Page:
Logo of Phnom Penh Post newspaper Phnom Penh Post - Banana players call for SPS awareness to boost exports

Banana players call for SPS awareness to boost exports

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The Kingdom exported 343,812.34 tonnes of fresh bananas in January-September, up by 46.20 per cent year-on-year. FRESH NEWS

Banana players call for SPS awareness to boost exports

Cambodia's fresh banana exports to China have made remarkable progress this year, despite the challenges posed by the protracted Covid-19 crisis. But concerns linger over sanitary and phytosanitary (SPS) standards and the Kingdom’s ability to build on this positive momentum over the coming years.

The Kingdom exported 343,812.34 tonnes of fresh bananas in the first nine months of 2021, up by 46.20 per cent year-on-year, the Ministry of Agriculture, Forestry and Fisheries reported on October 1.

China was by far the top buyer of fresh Cambodian bananas at 301,628.99 tonnes, followed by Vietnam (41,169.35 tonnes), Japan (533.52 tonnes) and Singapore (480.48 tonnes).

Cambodia Rice Federation chairman Hun Lak pointed out that fresh banana exports this year have been buoyed by increased sales to China, on the back of a phytosanitary protocol signed by the ministry in 2018 that paved the way for direct shipments of fresh Cambodian bananas to the East Asian country.

He explained, however, that the deal obliges consignments to maintain a certain level of quality and comply with SPS rules.

The protocol and overall environment have created a host of opportunities for domestic and foreign investors to enter the cultivation market or upscale operations, he said.

However, investment in bananas for export to China is by and large reserved for large-scale companies, requiring a great deal of capital for warehousing, packaging, and other facilities and infrastructure, he cautioned.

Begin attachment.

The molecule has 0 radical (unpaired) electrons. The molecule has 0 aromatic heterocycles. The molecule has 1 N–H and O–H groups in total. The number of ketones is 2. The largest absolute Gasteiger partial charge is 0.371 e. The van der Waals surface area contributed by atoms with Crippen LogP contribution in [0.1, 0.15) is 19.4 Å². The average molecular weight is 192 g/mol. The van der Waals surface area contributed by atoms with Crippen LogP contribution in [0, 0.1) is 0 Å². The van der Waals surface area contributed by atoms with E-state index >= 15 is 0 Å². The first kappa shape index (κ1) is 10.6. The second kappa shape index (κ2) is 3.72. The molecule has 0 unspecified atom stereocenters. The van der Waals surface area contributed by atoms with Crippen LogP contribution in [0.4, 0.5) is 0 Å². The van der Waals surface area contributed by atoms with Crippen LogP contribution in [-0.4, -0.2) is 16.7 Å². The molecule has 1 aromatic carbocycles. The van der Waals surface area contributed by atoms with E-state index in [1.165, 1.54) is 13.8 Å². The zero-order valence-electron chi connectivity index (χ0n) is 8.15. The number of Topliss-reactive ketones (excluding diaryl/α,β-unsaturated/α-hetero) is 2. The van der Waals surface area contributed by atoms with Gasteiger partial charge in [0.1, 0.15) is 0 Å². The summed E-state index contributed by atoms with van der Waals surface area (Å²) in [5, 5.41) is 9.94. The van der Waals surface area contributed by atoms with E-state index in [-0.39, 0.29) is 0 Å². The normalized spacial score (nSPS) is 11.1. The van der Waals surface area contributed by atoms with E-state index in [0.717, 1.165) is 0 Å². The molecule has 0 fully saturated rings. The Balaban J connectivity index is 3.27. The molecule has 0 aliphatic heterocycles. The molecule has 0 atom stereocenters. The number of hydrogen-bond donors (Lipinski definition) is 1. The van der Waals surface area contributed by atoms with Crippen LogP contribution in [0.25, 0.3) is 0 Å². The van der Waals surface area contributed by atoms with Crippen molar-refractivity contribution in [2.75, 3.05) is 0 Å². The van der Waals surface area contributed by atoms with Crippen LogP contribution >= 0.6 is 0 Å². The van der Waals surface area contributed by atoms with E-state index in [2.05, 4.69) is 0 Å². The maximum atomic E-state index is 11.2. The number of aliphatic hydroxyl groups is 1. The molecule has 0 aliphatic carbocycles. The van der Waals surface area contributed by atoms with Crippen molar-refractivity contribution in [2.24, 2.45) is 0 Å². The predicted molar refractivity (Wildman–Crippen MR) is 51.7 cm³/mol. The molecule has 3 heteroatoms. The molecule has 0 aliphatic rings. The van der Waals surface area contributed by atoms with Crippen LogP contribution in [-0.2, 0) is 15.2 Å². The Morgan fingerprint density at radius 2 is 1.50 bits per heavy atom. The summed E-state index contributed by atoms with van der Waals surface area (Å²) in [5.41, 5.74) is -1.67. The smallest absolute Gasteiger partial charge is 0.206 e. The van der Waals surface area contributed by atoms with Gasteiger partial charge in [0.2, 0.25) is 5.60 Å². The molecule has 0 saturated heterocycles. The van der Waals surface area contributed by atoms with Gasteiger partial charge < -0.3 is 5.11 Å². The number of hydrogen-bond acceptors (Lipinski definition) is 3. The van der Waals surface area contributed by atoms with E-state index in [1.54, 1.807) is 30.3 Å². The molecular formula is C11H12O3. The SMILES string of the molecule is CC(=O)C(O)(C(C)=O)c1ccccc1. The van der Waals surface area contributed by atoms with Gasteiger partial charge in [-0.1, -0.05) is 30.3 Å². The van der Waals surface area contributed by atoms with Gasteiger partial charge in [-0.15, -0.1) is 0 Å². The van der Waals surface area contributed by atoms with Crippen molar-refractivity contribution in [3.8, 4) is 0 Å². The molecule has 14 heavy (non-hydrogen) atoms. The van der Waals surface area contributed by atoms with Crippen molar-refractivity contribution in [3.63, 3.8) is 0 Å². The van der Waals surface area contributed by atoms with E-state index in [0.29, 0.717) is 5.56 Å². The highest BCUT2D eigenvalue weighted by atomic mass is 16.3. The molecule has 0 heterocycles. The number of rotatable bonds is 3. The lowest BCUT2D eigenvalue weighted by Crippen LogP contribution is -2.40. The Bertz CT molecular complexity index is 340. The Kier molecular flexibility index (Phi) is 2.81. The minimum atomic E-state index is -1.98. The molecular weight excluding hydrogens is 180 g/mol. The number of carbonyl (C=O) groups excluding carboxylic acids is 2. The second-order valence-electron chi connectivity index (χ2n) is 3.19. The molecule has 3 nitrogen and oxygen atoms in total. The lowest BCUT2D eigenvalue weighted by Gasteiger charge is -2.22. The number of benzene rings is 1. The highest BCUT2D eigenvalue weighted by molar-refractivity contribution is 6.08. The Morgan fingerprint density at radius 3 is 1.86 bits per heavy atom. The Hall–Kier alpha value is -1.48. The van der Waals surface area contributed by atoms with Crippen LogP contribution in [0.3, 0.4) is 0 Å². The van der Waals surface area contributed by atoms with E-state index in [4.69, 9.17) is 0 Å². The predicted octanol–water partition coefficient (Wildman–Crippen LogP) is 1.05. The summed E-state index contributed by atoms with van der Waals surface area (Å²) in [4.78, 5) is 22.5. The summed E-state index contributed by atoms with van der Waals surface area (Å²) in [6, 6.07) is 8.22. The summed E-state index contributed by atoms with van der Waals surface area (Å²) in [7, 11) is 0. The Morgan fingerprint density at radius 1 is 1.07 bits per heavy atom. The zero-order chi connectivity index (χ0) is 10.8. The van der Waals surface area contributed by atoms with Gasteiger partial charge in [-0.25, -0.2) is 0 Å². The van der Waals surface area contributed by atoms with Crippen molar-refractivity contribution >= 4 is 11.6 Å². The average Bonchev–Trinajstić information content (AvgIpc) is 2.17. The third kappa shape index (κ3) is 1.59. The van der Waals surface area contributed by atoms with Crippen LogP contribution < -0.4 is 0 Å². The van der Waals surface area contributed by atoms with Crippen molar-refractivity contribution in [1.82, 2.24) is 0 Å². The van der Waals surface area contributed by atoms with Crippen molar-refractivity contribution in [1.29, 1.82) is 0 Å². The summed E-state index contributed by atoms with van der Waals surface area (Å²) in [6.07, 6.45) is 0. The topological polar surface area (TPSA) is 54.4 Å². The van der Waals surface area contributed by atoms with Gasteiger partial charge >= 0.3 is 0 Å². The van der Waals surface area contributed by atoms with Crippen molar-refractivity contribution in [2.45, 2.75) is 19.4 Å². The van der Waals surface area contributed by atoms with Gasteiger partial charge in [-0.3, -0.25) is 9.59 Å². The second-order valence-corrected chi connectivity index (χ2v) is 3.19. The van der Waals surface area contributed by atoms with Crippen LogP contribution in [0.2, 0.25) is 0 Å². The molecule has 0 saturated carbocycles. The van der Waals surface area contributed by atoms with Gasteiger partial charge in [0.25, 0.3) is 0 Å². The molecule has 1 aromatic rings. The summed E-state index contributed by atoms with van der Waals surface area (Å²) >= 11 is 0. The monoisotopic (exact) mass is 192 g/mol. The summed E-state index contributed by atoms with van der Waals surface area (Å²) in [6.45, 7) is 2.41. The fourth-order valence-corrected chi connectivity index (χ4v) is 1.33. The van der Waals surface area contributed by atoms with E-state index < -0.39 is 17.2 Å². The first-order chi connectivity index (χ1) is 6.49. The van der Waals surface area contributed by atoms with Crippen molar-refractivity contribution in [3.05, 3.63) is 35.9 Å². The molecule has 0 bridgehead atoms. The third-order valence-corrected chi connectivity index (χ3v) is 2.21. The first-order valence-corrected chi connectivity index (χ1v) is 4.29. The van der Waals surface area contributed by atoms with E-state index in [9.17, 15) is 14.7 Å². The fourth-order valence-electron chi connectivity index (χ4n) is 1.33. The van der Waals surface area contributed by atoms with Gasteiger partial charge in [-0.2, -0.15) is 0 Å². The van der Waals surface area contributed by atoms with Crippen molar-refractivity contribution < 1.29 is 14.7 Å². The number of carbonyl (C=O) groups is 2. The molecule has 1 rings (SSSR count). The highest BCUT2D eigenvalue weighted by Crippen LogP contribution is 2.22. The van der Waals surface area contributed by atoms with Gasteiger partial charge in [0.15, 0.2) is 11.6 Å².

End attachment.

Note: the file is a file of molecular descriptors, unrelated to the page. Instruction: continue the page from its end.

He called on the public and private sector to join forces in improving domestic compliance with the standards and key provisions outlined in the protocol, especially SPS rules, to ensure the sustainability of exports to China in the long run.

Reinforcing quality and competitiveness is key, given the sheer number of players in the banana trade overseas that are raring to capture a slice of the Chinese market, he said.

As the protocol enters its fourth year, “we have to strive to maintain quality at competitive prices”, he said, predicting that exports would continue on a steady growth track.

Royal Academy of Cambodia economics researcher Ky Sereyvath noted that banana cultivation saw a marked jump last year, leading to a surge in exports to China in 2021 that has so far outpaced the slow growth seen in 2020.

He said that only six banana plantations in Cambodia have been licensed to export the fruit to China, after Chinese authorities determined them to be compliant with the necessary phytosanitary and chemical standards.

He noted that the companies authorised to export fresh bananas to China are either cooperatives or Chinese firms.

He called on the ministry and relevant parties to raise awareness among local farmers of the requirements and procedures involved in cultivation for export, noting that China would rather buy goods from Cambodia where they are generally more inexpensive, over other countries from which it may be “difficult to import”.

“I propose that it is an opportunity for Cambodia, we need to look at the supply and demand. The government as well as the agriculture ministry should expand the scope of agricultural production,” Sereyvath said, indicating that doing so would lift many poor farmers and other rural producers out of poverty, in line with the government’s vision to achieve high-income economy status by 2050.

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